The Ó Hanlon , Lord of Orior Parent house Uí Nialláin (Síl Cernaich) Titles
kings of Uí Nialláin roidama of Ireland (w/ others) lords of Airghialla The O’Hanlon, lord of Orior Rex et Duxes, Airthir Lord of Nialláin Baron of Orior (extinct) Chief, Uí Meith Tiri (to Kildare) Comtes de Killeavy Ardmara, Loch nEathach et Snám Aignech Royal Standard Bearer, north of the Boyne
Founded 4th century Founder Anluan Current head none
The Ó hAnluain (anglicised as O'Hanlon) family was an agnatic extended family comprising one of a string of dynasts along the Ulster-Leinster border. Depending on the advantage to the sept, the named leader—The Ó Hanlon—supported either the Earl of Tyrone or authorities within the English Pale. During the 15th century, ties were close with the famed Earls of Kildare. Frequently, members of the sept would be on either side of a rebellion. Some would be outlawed; others pardoned; some ending up on the winning side.
They were second in the borderland line, east to west, comprising the followers of The Macgennis, The Ó Hanlon, The O'Neill of the Fews, The MacMahon, The O'Reilly and The O'Rourke. Behind the Ulster line were the lands of other septs, including those of The O'Neill and The O'Donnell.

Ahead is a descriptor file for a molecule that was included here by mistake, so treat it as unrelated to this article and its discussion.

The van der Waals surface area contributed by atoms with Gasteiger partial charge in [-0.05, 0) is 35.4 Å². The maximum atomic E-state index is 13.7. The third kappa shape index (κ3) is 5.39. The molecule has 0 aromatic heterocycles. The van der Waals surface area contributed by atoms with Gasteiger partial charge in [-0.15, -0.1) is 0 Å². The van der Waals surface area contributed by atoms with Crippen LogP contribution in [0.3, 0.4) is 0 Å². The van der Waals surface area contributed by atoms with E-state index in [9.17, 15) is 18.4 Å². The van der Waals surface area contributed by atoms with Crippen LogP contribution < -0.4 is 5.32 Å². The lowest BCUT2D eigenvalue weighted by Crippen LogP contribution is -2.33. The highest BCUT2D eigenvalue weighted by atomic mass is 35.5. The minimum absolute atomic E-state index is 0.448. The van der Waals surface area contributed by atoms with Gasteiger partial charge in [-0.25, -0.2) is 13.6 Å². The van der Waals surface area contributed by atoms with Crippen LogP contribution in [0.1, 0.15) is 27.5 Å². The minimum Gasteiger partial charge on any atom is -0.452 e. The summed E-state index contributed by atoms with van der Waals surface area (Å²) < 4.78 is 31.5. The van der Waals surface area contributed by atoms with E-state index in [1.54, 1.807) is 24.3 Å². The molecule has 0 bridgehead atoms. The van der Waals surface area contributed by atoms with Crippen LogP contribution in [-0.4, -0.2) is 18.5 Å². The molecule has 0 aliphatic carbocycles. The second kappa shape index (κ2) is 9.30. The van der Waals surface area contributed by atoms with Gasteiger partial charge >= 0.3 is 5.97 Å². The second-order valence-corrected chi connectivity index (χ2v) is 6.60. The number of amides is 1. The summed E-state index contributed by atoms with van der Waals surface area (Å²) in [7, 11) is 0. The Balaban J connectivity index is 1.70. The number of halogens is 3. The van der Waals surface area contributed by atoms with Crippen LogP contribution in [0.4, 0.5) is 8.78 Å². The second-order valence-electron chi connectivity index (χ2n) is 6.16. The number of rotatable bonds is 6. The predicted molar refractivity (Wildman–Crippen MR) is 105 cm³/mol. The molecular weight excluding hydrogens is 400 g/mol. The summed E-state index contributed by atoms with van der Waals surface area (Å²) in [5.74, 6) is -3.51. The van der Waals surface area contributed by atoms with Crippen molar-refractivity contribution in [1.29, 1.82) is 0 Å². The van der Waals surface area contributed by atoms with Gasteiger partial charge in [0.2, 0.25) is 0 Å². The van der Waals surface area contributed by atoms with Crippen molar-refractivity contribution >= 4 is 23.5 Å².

The heart of "Ó Hanlon's Countrie" was centered on south central Ulster, much of it being in what is now the Republic of Ireland, beginning some 1,000 years ago. The oldest on record is Flaithbheartach Ua'h-Anluain, Lord of Ui-Niallain, whose murder in the year 983 AD is recorded in the Annals of the Four Masters. The clan is documented in several of the earliest written histories of Ireland and appears in medieval tales, Elizabethan documents, the Plantation of Ulster, and traditional Irish songs.
The modern (anglicised) version of the name is usually given as Hanlon or O'Hanlon, but there are many variants: Handlon, Handlan, Hanlan, Hanlen, Hanlin, Hanlyn etc. Occasionally some variants of the names Hanly, Hanley and Handly are also derived from Ua'h-Anluain, although Hanly is usually the anglicised form of Ua'h-Ainlighe, an ancient Roscommon sept (the oldest on record is Donal O'Hanly, Bishop of Dublin from 1085 to 1096).